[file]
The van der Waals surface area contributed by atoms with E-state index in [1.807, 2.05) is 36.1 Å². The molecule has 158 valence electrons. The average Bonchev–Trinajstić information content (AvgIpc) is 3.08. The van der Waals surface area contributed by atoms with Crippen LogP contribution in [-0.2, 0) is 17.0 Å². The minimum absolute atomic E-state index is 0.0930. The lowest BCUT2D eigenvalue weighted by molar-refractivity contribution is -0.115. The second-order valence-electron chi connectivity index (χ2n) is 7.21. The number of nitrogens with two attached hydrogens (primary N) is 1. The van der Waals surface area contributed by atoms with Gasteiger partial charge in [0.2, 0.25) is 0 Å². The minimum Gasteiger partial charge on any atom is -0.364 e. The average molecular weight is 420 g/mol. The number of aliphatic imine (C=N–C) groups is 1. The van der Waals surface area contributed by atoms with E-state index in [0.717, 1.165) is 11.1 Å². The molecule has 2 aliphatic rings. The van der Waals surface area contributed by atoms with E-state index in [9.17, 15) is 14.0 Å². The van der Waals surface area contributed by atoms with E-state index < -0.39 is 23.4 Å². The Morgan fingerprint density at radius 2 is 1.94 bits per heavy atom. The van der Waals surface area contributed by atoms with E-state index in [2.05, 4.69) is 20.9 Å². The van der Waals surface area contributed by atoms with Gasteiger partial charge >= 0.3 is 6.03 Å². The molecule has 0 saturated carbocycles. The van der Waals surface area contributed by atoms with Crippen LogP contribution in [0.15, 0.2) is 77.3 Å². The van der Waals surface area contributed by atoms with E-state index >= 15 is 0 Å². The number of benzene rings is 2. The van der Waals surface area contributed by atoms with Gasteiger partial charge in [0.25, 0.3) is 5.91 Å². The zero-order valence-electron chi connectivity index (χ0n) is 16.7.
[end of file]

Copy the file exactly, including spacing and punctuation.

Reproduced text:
The van der Waals surface area contributed by atoms with E-state index in [1.807, 2.05) is 36.1 Å². The molecule has 158 valence electrons. The average Bonchev–Trinajstić information content (AvgIpc) is 3.08. The van der Waals surface area contributed by atoms with Crippen LogP contribution in [-0.2, 0) is 17.0 Å². The minimum absolute atomic E-state index is 0.0930. The lowest BCUT2D eigenvalue weighted by molar-refractivity contribution is -0.115. The second-order valence-electron chi connectivity index (χ2n) is 7.21. The number of nitrogens with two attached hydrogens (primary N) is 1. The van der Waals surface area contributed by atoms with Gasteiger partial charge in [0.2, 0.25) is 0 Å². The minimum Gasteiger partial charge on any atom is -0.364 e. The average molecular weight is 420 g/mol. The number of aliphatic imine (C=N–C) groups is 1. The van der Waals surface area contributed by atoms with E-state index in [0.717, 1.165) is 11.1 Å². The molecule has 2 aliphatic rings. The van der Waals surface area contributed by atoms with E-state index in [9.17, 15) is 14.0 Å². The van der Waals surface area contributed by atoms with E-state index < -0.39 is 23.4 Å². The Morgan fingerprint density at radius 2 is 1.94 bits per heavy atom. The van der Waals surface area contributed by atoms with E-state index in [2.05, 4.69) is 20.9 Å². The van der Waals surface area contributed by atoms with Gasteiger partial charge >= 0.3 is 6.03 Å². The molecule has 0 saturated carbocycles. The van der Waals surface area contributed by atoms with Crippen LogP contribution in [0.15, 0.2) is 77.3 Å². The van der Waals surface area contributed by atoms with E-state index >= 15 is 0 Å². The number of benzene rings is 2. The van der Waals surface area contributed by atoms with Gasteiger partial charge in [0.25, 0.3) is 5.91 Å². The zero-order valence-electron chi connectivity index (χ0n) is 16.7.